In 1639 the group acquired the Indian title and on November 20,
1639, some 44 church members were franchised as "free planters".
Among them was Richard Platt, with his wife Mary and their four
oldest children, Mary, John, Isaac and Sarah.
Richard owned House Lot #38 in the northeast sector of the
settlement, somewhat south of the north line of the palisades and
consisting of a 4-acre, 1-rod plot. Even after moving to Milford he
retained some of his New Haven property.
In 1646 the
Indians were on the war-path and for protection the Milford
settlement was fully palisaded. Each household was required to
provide one watch for sentry duty every fifth day.
chosen deacon of the first church in 1669. His will, dated 1683, has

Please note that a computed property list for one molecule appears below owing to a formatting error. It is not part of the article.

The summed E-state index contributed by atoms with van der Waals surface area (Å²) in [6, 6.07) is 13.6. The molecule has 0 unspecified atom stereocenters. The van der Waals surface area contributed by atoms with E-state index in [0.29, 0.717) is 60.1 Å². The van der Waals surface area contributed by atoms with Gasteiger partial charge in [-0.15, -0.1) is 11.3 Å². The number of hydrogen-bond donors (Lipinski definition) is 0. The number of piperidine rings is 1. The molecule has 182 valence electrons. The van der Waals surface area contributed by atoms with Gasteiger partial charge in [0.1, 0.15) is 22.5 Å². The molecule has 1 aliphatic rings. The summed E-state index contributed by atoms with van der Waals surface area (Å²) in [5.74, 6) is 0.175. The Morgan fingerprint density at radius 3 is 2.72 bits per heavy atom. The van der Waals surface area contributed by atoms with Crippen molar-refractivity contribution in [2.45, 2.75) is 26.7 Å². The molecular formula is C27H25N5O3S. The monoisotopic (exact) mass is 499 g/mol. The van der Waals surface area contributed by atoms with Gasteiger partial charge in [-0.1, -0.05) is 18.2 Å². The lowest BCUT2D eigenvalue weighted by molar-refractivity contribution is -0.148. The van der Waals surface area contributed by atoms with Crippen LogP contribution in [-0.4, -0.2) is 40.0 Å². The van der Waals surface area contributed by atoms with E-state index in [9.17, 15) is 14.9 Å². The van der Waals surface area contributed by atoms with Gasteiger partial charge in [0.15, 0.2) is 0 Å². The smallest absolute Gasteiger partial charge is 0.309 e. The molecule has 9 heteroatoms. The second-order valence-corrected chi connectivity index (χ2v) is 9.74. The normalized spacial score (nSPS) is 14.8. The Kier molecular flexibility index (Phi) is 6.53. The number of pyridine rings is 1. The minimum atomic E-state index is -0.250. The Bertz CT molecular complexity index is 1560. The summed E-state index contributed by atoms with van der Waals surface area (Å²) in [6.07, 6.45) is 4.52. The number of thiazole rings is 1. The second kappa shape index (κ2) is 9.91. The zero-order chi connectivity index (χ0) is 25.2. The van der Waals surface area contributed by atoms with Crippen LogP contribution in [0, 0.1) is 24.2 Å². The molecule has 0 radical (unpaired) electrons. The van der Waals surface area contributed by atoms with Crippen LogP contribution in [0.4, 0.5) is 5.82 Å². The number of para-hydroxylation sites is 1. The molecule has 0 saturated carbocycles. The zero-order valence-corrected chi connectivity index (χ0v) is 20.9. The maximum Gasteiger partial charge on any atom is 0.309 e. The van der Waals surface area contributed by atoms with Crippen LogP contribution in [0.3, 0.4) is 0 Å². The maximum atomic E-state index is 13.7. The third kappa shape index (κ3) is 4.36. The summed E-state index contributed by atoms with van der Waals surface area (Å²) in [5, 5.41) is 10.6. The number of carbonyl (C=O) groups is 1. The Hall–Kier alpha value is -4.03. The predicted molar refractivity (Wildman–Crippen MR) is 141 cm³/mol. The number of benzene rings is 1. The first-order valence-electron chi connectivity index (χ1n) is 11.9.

not been located among the early probate records of Connecticut, but
is said to have mentioned his five sons and the children of his
daughters Sarah and Mary, leaving some presumption of their earlier
Some of his
sons relocated. John and Josiah were among the original proprietors
of New Milford, north of Danbury; John later moved to Norwalk. Isaac
and Epenetus moved to Huntington, while Joseph remained at Milford.
Although in 1962 Platt descendants are scattered among 32 states
[and Mexico!], there still remains a core of the family maintaining
possession of parts of their original Milford holdings, descendants
of Richard's sons Josiah and Joseph.
He was less
than five years old when his father died, and in George's will his
house was devised to his wife Mary and at her death was to go to
doubtless educated at the Grammar School at Ware and may have been a
tailor like his father and grandfather. In 1629 he had an
apprentice, indicating he was in some trade at the time.
profound Puritan beliefs were probably influenced by Rev. Charles
Chauncy, Vicar of Ware from 1627 to 1633, who emmigrated to New